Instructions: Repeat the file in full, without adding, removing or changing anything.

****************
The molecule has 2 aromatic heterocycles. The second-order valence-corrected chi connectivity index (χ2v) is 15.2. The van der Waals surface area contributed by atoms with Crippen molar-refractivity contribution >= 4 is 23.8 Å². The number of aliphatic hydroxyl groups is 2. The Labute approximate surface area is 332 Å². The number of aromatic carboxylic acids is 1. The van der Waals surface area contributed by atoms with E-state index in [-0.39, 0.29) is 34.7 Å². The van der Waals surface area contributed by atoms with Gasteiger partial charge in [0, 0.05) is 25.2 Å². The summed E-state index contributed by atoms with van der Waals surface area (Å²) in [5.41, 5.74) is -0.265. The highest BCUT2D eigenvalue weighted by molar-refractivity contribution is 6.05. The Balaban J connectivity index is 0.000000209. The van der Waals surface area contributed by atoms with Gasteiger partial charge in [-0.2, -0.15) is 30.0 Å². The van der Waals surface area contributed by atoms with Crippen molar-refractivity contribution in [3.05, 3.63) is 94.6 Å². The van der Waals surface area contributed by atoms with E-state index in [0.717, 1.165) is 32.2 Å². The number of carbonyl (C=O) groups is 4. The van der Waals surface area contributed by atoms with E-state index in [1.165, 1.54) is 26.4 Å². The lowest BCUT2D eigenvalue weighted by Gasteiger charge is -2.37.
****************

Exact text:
The molecule has 2 aromatic heterocycles. The second-order valence-corrected chi connectivity index (χ2v) is 15.2. The van der Waals surface area contributed by atoms with Crippen molar-refractivity contribution >= 4 is 23.8 Å². The number of aliphatic hydroxyl groups is 2. The Labute approximate surface area is 332 Å². The number of aromatic carboxylic acids is 1. The van der Waals surface area contributed by atoms with E-state index in [-0.39, 0.29) is 34.7 Å². The van der Waals surface area contributed by atoms with Gasteiger partial charge in [0, 0.05) is 25.2 Å². The summed E-state index contributed by atoms with van der Waals surface area (Å²) in [5.41, 5.74) is -0.265. The highest BCUT2D eigenvalue weighted by molar-refractivity contribution is 6.05. The Balaban J connectivity index is 0.000000209. The van der Waals surface area contributed by atoms with Gasteiger partial charge in [-0.2, -0.15) is 30.0 Å². The van der Waals surface area contributed by atoms with Crippen molar-refractivity contribution in [3.05, 3.63) is 94.6 Å². The van der Waals surface area contributed by atoms with E-state index in [0.717, 1.165) is 32.2 Å². The number of carbonyl (C=O) groups is 4. The van der Waals surface area contributed by atoms with E-state index in [1.165, 1.54) is 26.4 Å². The lowest BCUT2D eigenvalue weighted by Gasteiger charge is -2.37.